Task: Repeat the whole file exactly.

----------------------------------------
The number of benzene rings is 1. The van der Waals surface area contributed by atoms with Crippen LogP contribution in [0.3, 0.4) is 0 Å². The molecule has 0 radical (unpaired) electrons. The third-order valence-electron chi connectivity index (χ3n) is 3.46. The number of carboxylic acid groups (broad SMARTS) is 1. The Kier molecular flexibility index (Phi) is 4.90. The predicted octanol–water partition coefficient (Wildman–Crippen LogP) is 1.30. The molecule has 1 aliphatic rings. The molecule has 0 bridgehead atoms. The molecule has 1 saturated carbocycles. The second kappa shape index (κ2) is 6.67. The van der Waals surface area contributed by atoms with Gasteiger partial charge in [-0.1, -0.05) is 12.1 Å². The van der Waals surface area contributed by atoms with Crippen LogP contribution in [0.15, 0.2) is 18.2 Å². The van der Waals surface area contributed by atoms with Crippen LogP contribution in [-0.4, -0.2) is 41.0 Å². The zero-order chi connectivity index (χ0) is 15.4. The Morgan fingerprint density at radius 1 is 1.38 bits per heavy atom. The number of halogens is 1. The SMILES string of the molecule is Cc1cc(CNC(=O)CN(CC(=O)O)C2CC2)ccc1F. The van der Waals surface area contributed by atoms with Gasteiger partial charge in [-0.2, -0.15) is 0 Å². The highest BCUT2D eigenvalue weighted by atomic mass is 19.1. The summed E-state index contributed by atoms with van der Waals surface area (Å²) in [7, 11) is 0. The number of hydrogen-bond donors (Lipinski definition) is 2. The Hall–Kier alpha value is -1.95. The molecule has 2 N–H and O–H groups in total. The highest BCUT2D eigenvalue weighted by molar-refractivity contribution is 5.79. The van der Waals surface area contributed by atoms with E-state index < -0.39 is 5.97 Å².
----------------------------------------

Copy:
The number of benzene rings is 1. The van der Waals surface area contributed by atoms with Crippen LogP contribution in [0.3, 0.4) is 0 Å². The molecule has 0 radical (unpaired) electrons. The third-order valence-electron chi connectivity index (χ3n) is 3.46. The number of carboxylic acid groups (broad SMARTS) is 1. The Kier molecular flexibility index (Phi) is 4.90. The predicted octanol–water partition coefficient (Wildman–Crippen LogP) is 1.30. The molecule has 1 aliphatic rings. The molecule has 0 bridgehead atoms. The molecule has 1 saturated carbocycles. The second kappa shape index (κ2) is 6.67. The van der Waals surface area contributed by atoms with Gasteiger partial charge in [-0.1, -0.05) is 12.1 Å². The van der Waals surface area contributed by atoms with Crippen LogP contribution in [0.15, 0.2) is 18.2 Å². The van der Waals surface area contributed by atoms with Crippen LogP contribution in [-0.4, -0.2) is 41.0 Å². The zero-order chi connectivity index (χ0) is 15.4. The Morgan fingerprint density at radius 1 is 1.38 bits per heavy atom. The number of halogens is 1. The SMILES string of the molecule is Cc1cc(CNC(=O)CN(CC(=O)O)C2CC2)ccc1F. The van der Waals surface area contributed by atoms with Gasteiger partial charge in [-0.2, -0.15) is 0 Å². The highest BCUT2D eigenvalue weighted by atomic mass is 19.1. The summed E-state index contributed by atoms with van der Waals surface area (Å²) in [7, 11) is 0. The number of hydrogen-bond donors (Lipinski definition) is 2. The Hall–Kier alpha value is -1.95. The molecule has 2 N–H and O–H groups in total. The highest BCUT2D eigenvalue weighted by molar-refractivity contribution is 5.79. The van der Waals surface area contributed by atoms with E-state index < -0.39 is 5.97 Å².